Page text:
MedlinePlus related topics: Bipolar Disorder

Arm Intervention/treatment
Experimental: Valproate
Name: Valproate; dosage form: tablet, 250mg; dosage and frequency: 800mg-- 1200mg/d; duration: 6 weeks.
Drug: Valproate
Valproate is used as a mood stabiliser
Other Name: Depakote

Experimental: Oxcarbazepine
Name: Oxcarbazepine, dosage form: 300mg, tablet; dosage and frequency: 600-1200mg/d; duration: 6 weeks
Drug: Oxcarbazepine
Oxcarbazepine is used as a mood stabiliser
Other Name: Trileptal

Experimental: Quetiapine
name: Quetiapine, dosage form: 200mg,tablet; dosage and frequency: 600mg-- 800mg/d; duration: 6 weeks
Drug: Quetiapine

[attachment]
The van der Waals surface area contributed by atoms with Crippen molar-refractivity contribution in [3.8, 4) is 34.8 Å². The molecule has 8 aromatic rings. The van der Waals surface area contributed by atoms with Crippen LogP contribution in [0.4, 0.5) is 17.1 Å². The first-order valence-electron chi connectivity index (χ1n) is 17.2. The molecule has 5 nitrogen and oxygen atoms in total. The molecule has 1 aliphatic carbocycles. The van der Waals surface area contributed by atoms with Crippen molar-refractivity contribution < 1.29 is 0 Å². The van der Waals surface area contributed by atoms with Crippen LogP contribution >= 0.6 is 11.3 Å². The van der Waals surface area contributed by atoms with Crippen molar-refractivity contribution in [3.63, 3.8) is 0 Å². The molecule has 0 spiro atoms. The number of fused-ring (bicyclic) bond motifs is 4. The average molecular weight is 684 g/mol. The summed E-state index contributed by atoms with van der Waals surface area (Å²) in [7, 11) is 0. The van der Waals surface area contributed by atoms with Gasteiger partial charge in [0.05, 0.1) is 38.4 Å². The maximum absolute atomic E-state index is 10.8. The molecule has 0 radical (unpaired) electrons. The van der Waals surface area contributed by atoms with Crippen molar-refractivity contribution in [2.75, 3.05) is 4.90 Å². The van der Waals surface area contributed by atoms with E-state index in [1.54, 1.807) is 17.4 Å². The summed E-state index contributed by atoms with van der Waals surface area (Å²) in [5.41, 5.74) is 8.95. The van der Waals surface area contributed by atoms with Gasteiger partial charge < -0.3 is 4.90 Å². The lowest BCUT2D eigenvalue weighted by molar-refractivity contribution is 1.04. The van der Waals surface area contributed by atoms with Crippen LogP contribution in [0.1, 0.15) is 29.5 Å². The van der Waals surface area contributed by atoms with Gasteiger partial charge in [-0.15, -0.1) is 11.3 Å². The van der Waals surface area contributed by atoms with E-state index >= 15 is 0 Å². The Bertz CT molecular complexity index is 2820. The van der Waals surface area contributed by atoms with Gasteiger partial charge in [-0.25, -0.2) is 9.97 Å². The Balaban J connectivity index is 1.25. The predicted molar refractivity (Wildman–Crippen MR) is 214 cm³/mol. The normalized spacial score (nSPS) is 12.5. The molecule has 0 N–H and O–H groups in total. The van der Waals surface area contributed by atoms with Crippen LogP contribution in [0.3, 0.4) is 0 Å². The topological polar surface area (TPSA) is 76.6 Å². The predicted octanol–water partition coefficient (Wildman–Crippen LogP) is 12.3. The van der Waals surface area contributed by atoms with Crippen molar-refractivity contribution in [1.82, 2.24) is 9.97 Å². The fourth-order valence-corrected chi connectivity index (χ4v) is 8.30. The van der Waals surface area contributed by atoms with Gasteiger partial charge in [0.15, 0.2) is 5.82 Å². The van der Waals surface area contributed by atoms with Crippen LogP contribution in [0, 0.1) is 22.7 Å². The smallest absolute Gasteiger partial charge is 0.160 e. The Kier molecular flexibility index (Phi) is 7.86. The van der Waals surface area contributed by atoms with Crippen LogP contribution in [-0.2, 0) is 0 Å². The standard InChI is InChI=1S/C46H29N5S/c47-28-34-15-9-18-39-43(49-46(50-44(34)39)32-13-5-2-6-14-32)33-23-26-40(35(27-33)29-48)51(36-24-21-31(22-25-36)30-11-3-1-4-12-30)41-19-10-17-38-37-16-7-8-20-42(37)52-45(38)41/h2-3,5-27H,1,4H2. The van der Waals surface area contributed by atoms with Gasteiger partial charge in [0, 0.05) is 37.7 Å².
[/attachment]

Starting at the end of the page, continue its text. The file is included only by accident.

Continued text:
Quetiapine is used as a mood stabiliser
Other Name: SEROquel

Experimental: Olanzapine
Name: Olanzapine, dosage form: 5mg tablet; dosage and frequency: 10mg--20mg/d; duration: 6 weeks
Drug: Olanzapine
Olanzapine is used as a mood stabiliser.
Other Name: Zyprexa;

Experimental: Ziprasidone
Name: Ziprasidone, dosage form: 10mg tablet; dosage and frequency: 80mg-160mmg/d; duration: 6 weeks
Drug: Ziprasidone
Ziprasidone is used as a mood stabiliser
Other Name: Geodon

Experimental: Lithium
name: lithium; dosage form: 250mg Tablet; dosage and frequency: 750mg-2000mg/d;serum Li level: 0.6mmol-1.2mmol/L; duration: 6 weeks
Drug: Lithium
Lithium is used as a mood stabiliser
Other Name: lithium Carbonate

Primary Outcome Measures :
  1. Change from baseline in Young Mania Rating Scale at 2 weeks and 6 weeks [ Time Frame: Baseline, 2 weeks and 6 weeks ]
    Young Mania Rating Scale is used to assess hypomania/mania symptoms